Massachusetts Auto Accidents: An Overview

Wherever and whenever an auto accident happens, it is never convenient, but is often overwhelming, and at times life-altering. If you have recently been in an accident in the Commonwealth of Massachusetts, this article will help you sort out what the process looks like here, giving you a sense of what you have already done and what remains to be done to get your life back on track. For any Massachusetts driver, whether you have been in an accident or not, it is important to understand Commonwealth law regarding auto accidents so you can respond quickly should an accident happen to you. Reporting You must report an accident within five days to the Massachusetts Registry of Motor Vehicles if: The accident caused more than

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Rear-end collisions and the rush to settle

Rear-end collisions are not uncommon, but they are not simple or routine. Repeat after me: there is no such thing as a “simple” rear-end collision. Again, there is no such thing as a “routine” rear-end collision. Rear-end collisions come on a sliding scale, ranging from the annoying to the frightening to the downright devastating. A long-haul trucker whose brakes fail at an off-ramp can total cars, wreck bodies, and take lives. On the other hand, a distracted driver letting his foot off the brake in snail’s-pace traffic will probably result in a dinged bumper and frayed nerves. What rear-end collisions often have in common is insurance companies’ haste in settling. Why could this be? Liability in rear-end collisions is clear: whoever was in the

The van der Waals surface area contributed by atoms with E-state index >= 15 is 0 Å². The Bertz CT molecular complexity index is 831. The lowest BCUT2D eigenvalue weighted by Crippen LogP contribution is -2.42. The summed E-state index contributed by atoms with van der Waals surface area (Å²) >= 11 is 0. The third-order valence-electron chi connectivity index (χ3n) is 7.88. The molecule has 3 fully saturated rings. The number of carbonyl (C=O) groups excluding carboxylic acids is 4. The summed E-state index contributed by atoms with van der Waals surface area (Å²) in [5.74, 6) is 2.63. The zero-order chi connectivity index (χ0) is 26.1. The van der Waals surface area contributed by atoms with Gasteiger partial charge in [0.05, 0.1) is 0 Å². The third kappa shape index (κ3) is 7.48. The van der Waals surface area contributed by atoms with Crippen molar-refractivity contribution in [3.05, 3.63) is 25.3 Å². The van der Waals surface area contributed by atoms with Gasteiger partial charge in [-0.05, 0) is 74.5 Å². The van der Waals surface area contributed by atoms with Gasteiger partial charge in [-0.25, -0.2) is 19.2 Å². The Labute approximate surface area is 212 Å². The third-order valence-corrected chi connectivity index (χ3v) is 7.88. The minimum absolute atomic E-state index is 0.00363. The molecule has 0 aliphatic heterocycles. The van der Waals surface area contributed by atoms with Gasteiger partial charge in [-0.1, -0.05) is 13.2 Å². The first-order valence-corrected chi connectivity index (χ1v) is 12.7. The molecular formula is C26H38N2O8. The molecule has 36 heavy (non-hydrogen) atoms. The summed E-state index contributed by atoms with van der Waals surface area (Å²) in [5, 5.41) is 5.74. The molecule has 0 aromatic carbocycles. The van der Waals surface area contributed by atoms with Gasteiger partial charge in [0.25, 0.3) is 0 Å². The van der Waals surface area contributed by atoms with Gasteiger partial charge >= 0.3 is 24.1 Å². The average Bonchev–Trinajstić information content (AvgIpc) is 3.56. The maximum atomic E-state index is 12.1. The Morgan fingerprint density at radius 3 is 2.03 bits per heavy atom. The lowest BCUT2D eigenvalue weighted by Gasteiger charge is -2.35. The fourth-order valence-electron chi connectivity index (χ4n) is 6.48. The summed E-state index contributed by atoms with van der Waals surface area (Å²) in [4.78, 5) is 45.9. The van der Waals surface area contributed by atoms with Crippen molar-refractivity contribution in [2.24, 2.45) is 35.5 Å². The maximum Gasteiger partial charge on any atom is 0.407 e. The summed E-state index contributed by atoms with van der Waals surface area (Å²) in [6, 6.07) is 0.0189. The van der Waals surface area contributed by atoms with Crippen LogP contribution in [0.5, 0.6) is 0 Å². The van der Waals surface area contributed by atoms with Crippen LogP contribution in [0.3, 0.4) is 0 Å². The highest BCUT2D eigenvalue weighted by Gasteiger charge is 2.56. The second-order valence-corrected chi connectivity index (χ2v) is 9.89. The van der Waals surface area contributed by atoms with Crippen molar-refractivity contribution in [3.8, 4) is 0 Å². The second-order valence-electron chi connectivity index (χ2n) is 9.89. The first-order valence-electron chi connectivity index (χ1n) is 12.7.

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I was injured as a passenger of an Uber driver, who is responsible for damages?

If you’re injured in a ride-sharing vehicle, such as Uber or Lyft, you have a right to get compensation for your injuries and other damages. Financial responsibility typically falls on the insurance company of the at-fault driver, which may be the ride-sharing company’s driver or another driver involved in the accident who caused the crash. The ride-sharing driver’s car insurance coverage will apply to passenger injuries only, if the driver has a commercial insurance policy or a personal car insurance policy with a special provision providing coverage while engaged as a ride-sharing driver. However, many ride-share drivers do not have such coverage. Additionally, personal car insurance policy usually has a “business use exception” that won’t cover damages and injuries that

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